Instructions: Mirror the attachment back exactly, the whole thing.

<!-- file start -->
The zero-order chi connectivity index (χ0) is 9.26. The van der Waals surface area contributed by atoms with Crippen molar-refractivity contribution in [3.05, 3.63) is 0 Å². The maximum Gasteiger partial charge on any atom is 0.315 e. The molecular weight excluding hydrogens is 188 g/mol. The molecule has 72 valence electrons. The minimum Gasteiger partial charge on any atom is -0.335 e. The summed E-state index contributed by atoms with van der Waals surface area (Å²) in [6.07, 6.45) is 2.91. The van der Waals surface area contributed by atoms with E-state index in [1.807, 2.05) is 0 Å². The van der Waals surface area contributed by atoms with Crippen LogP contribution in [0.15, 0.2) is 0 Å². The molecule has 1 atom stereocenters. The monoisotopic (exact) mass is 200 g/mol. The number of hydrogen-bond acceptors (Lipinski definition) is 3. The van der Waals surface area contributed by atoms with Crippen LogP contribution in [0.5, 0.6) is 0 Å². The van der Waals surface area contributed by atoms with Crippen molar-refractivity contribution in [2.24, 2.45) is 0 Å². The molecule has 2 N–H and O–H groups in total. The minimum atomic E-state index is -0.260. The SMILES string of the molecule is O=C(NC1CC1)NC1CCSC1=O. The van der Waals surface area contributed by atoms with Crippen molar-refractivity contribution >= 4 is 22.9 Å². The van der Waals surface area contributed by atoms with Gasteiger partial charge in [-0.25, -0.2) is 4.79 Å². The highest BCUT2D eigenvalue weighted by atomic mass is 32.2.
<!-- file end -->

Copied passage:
The zero-order chi connectivity index (χ0) is 9.26. The van der Waals surface area contributed by atoms with Crippen molar-refractivity contribution in [3.05, 3.63) is 0 Å². The maximum Gasteiger partial charge on any atom is 0.315 e. The molecular weight excluding hydrogens is 188 g/mol. The molecule has 72 valence electrons. The minimum Gasteiger partial charge on any atom is -0.335 e. The summed E-state index contributed by atoms with van der Waals surface area (Å²) in [6.07, 6.45) is 2.91. The van der Waals surface area contributed by atoms with E-state index in [1.807, 2.05) is 0 Å². The van der Waals surface area contributed by atoms with Crippen LogP contribution in [0.15, 0.2) is 0 Å². The molecule has 1 atom stereocenters. The monoisotopic (exact) mass is 200 g/mol. The number of hydrogen-bond acceptors (Lipinski definition) is 3. The van der Waals surface area contributed by atoms with Crippen LogP contribution in [0.5, 0.6) is 0 Å². The van der Waals surface area contributed by atoms with Crippen molar-refractivity contribution in [2.24, 2.45) is 0 Å². The molecule has 2 N–H and O–H groups in total. The minimum atomic E-state index is -0.260. The SMILES string of the molecule is O=C(NC1CC1)NC1CCSC1=O. The van der Waals surface area contributed by atoms with Crippen molar-refractivity contribution >= 4 is 22.9 Å². The van der Waals surface area contributed by atoms with Gasteiger partial charge in [-0.25, -0.2) is 4.79 Å². The highest BCUT2D eigenvalue weighted by atomic mass is 32.2.